Wauwatosa Public Works crews have already salted the entire city and are in watch-and-wait mode, Operations Superintendent Mike Kreiter.
"Our goal is to keep the main roads cleared," he said.
Under the city's salt conservation plan - a way to minimize the environmental impact of salt run-off and save the city money -the main roads and the intersections, school properties, hills and curves on the side streets have been salted.
If there is accumulation of 4 inches or more, DPW will send out plows to clear city streets. However, the Wauwatosa Fire Department is asking individual property owners to remove snow from the fire hydrants in front of their homes.
If these hydrants aren't cleared it can delay our ability to put out a fire in the area," Deputy Fire Chief James Case said.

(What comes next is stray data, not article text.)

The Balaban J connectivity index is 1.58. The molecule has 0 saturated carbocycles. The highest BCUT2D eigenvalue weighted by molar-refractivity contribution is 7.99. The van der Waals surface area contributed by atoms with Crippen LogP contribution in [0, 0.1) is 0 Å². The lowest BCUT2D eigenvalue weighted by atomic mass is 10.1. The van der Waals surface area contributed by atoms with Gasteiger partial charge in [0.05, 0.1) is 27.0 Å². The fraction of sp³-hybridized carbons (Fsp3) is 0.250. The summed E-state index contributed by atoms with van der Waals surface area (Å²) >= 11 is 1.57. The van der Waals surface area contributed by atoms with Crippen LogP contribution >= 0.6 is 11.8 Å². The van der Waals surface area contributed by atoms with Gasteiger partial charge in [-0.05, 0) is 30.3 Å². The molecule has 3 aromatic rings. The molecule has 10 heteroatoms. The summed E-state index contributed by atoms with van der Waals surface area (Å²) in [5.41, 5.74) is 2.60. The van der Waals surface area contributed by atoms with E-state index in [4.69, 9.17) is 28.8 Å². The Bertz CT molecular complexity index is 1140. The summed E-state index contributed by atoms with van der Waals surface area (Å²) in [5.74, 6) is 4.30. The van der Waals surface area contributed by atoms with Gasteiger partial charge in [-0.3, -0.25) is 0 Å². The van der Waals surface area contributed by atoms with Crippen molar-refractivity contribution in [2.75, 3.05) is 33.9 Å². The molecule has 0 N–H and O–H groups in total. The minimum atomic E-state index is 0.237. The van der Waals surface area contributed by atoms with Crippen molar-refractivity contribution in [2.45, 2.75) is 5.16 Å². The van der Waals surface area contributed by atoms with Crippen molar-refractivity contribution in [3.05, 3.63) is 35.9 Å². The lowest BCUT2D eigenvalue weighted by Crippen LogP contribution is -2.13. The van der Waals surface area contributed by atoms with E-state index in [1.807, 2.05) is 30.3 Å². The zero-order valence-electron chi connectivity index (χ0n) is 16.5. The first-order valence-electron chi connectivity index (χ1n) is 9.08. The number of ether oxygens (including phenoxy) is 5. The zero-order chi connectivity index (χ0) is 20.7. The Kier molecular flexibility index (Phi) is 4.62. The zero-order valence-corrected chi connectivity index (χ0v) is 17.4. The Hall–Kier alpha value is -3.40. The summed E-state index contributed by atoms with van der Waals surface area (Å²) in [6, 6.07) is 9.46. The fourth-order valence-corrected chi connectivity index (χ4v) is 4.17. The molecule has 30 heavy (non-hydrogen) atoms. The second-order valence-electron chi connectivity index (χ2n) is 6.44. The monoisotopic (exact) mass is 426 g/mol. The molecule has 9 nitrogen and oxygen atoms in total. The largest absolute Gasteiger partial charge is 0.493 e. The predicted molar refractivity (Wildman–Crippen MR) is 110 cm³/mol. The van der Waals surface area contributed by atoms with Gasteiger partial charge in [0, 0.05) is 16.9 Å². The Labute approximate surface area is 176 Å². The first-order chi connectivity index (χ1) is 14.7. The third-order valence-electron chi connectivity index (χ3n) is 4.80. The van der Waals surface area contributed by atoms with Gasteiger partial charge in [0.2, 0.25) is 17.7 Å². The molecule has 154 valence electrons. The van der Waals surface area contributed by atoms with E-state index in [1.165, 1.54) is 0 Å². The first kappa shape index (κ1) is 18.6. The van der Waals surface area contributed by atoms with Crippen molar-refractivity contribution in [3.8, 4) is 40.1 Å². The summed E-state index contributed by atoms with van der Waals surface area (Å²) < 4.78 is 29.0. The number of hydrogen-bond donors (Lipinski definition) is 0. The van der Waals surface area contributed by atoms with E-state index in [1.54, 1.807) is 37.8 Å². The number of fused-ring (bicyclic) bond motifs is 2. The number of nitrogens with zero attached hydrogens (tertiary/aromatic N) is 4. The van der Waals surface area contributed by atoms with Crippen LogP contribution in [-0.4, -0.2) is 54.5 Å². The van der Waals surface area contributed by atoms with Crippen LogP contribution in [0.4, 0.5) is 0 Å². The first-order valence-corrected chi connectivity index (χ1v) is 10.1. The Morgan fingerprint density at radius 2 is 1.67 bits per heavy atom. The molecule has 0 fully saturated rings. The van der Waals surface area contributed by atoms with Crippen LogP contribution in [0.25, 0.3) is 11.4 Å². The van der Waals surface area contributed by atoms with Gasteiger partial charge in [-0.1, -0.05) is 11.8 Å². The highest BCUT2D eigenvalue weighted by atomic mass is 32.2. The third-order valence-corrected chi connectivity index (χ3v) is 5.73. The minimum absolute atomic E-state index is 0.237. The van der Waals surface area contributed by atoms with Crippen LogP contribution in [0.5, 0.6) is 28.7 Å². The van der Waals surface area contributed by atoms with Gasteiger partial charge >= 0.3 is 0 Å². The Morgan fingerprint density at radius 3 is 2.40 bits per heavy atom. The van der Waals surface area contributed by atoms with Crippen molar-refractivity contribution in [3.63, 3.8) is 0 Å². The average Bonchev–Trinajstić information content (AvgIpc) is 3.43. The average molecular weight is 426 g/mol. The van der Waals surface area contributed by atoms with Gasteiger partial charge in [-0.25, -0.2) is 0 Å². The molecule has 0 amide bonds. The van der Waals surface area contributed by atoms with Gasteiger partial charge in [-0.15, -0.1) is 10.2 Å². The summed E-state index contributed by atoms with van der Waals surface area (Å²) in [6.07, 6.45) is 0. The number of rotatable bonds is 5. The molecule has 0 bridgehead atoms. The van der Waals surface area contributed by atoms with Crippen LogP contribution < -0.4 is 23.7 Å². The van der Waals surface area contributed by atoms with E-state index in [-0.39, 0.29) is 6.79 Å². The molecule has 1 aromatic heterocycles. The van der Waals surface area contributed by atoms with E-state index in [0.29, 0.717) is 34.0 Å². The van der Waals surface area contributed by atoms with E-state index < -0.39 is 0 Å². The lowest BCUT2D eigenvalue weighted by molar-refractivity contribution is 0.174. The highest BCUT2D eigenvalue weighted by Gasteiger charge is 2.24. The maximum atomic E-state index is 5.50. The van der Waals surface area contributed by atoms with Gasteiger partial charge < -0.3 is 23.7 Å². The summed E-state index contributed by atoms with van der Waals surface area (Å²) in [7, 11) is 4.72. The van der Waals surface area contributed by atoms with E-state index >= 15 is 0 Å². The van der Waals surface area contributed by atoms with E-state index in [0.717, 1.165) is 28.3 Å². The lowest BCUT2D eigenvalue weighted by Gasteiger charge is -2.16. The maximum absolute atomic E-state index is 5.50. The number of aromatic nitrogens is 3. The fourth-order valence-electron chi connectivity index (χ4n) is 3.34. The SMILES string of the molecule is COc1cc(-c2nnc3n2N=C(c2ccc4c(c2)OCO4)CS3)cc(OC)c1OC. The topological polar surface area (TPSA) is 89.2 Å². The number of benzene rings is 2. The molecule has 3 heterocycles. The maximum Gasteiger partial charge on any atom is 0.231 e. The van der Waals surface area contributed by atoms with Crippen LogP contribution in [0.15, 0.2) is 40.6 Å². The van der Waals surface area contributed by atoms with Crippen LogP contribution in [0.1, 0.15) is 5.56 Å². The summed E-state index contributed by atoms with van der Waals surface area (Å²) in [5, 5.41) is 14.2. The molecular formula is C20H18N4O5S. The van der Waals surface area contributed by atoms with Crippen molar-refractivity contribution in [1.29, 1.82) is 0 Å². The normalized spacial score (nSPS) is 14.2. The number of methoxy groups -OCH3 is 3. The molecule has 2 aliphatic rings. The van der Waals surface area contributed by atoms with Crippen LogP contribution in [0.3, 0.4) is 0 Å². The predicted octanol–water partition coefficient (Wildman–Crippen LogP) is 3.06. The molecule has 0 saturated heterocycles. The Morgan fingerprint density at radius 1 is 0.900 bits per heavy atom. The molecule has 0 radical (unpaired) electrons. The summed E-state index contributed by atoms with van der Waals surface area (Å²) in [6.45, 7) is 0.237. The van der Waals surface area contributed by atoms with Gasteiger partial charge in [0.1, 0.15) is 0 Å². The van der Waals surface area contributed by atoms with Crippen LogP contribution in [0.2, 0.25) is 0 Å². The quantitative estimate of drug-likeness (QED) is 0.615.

Since there had been more than a week since the area has seen significant snowfall, city departments had had time to get their equipment ready and plan staffing levels.
"We were pretty much ready for this one," Kreiter said.
- Name revealed of new female giraffe at Milwaukee Co. Zoo
- State Street road work may be the biggest headache this year in Wauwatosa (1)
- Tosa Top 5: Five things you need to know about in Wauwatosa this week
- Wauwatosa law enforcement honors fallen officers during national bike tour (1)
- Wauwatosa alderman calls 1979 parking ordinance 'nitpicky,' looks for change (11)
- Wauwatosa Meetings: May 26
- Wauwatosa News IQ: May 26
- Wauwatosa Ask Now: Why are left-turn signals different at different times?
- Tosa school libraries gear up for fall introduction of 'makerspaces'
- Tosa West's We the People team reflects on nationals, yearly successes